Just when I was looking at my sad chore organizing system this morning, I happened upon a link to Riddle Love's latest post on chore planning. She shares some good resources and information about how they are doing chores which I am excited to research. She also talks about one of the most important aspects of any successful chore system. Training your workers. This is why for really important chores like cleaning the kitchen, I make a detailed list of what that entails, and post it somewhere prominent.

I am hoping that with the new chore charts that I just created for the younger two, I can get them helping out with a bit more consistency and excitement.


I am going to be starting a new series on Bountiful Homeschooling on a Budget, just in time to save you money over the holidays. To get this series in your inbox, simply subscribe.

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A Few Thoughts on President Obama's Remarks About Moms Leaving the Workforce

"Sometimes, someone, usually Mom, leaves the workplace to stay home with the kids, which then leaves her earning a lower wage for the rest of her life as a result," he said. That's not a choice we want Americans to make."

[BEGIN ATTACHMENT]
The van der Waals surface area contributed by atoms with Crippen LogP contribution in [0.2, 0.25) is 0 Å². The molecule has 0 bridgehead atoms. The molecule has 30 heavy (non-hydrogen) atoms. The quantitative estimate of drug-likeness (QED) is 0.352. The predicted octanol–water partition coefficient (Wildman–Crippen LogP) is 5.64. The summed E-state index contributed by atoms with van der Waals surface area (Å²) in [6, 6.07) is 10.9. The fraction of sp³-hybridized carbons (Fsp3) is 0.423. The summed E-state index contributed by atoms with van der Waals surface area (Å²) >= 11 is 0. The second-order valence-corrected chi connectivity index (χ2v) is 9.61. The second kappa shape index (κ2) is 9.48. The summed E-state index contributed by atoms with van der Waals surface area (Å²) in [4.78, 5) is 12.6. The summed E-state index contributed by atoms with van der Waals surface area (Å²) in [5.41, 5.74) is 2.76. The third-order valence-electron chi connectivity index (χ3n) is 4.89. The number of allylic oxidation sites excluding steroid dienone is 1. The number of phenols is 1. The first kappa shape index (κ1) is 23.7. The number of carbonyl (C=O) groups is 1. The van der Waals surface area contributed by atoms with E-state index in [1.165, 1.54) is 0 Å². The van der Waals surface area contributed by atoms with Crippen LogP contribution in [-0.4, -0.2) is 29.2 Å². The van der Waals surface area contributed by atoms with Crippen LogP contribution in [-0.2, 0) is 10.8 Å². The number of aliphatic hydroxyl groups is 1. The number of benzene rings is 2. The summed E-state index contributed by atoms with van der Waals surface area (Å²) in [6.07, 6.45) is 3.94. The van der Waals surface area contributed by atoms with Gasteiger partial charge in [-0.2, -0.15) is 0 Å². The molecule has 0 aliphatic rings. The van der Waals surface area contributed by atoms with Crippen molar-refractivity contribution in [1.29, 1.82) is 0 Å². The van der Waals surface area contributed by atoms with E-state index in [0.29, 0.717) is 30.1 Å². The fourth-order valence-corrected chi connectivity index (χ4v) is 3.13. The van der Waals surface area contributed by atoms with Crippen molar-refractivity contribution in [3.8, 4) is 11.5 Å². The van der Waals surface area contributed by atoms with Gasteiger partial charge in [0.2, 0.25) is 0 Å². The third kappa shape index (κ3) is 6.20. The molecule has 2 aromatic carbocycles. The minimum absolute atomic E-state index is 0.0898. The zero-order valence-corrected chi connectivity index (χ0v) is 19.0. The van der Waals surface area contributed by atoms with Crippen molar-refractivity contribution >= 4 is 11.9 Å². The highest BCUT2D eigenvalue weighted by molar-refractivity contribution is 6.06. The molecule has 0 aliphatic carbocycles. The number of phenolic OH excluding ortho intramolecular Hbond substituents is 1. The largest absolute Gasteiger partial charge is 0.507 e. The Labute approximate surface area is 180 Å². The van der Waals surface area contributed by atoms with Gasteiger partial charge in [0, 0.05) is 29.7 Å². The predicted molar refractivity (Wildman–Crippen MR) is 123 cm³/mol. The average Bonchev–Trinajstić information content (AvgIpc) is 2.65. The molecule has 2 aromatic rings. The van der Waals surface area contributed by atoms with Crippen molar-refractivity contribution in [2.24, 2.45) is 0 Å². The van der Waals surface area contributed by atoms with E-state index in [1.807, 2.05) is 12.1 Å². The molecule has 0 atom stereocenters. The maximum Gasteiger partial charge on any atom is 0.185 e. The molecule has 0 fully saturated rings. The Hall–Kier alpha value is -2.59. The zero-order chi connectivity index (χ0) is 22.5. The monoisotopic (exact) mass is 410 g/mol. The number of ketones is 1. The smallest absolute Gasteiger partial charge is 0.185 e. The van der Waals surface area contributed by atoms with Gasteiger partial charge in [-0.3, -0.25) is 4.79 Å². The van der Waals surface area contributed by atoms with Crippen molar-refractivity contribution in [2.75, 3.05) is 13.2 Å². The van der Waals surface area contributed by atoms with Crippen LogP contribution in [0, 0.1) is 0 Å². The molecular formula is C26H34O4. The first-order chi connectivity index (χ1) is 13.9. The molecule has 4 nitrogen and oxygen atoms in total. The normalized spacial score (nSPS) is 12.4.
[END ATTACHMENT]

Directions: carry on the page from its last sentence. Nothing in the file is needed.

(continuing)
What possible reason could he have for such a statement? 
Would he want to force the millions of mothers who love being home and taking care of their children into the workforce? 

Might it be that the government wants to help moms realize their "full" potential? Or is it that they want more influence over the minds of tomorrow?

I think that what the majority of American families want is just to be left alone to make their own decisions about what is best for their own families. I think that is the point of these statements;
"We hold these truths to be self-evident, that all men are created equal, that they are endowed by their Creator with certain unalienable Rights, that among these are Life, Liberty and the pursuit of Happiness.-That to secure these rights, Governments are instituted among Men, deriving their just powers from the consent of the governed."
The Declaration of Independence  
July 4, 1776

I am so thankful to have the freedom to stay at home with my family. Living on one income has necessitated many financial sacrifices. Our two, dented, barn-smelling, cars have well over 200,000 miles on them, each. Our vacations mainly entail camping in a state park or nature preserve, and our wardrobe is frequently sourced from thrift stores or generous friends.